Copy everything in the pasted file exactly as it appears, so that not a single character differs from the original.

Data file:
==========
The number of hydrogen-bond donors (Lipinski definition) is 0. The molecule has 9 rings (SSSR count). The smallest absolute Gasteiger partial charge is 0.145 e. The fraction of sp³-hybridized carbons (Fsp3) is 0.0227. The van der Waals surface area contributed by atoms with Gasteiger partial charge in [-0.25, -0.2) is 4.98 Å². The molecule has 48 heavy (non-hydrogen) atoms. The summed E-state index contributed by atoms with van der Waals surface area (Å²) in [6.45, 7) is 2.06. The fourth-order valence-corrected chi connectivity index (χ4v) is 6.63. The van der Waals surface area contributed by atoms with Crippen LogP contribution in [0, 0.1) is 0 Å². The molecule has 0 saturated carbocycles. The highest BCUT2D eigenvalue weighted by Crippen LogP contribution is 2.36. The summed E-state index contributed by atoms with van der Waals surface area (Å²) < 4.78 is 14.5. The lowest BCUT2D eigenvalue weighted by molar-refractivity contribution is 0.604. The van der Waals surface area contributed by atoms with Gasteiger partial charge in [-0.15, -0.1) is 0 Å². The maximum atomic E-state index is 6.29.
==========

The number of hydrogen-bond donors (Lipinski definition) is 0. The molecule has 9 rings (SSSR count). The smallest absolute Gasteiger partial charge is 0.145 e. The fraction of sp³-hybridized carbons (Fsp3) is 0.0227. The van der Waals surface area contributed by atoms with Gasteiger partial charge in [-0.25, -0.2) is 4.98 Å². The molecule has 48 heavy (non-hydrogen) atoms. The summed E-state index contributed by atoms with van der Waals surface area (Å²) in [6.45, 7) is 2.06. The fourth-order valence-corrected chi connectivity index (χ4v) is 6.63. The van der Waals surface area contributed by atoms with Crippen LogP contribution in [0, 0.1) is 0 Å². The molecule has 0 saturated carbocycles. The highest BCUT2D eigenvalue weighted by Crippen LogP contribution is 2.36. The summed E-state index contributed by atoms with van der Waals surface area (Å²) < 4.78 is 14.5. The lowest BCUT2D eigenvalue weighted by molar-refractivity contribution is 0.604. The van der Waals surface area contributed by atoms with Gasteiger partial charge in [-0.15, -0.1) is 0 Å². The maximum atomic E-state index is 6.29.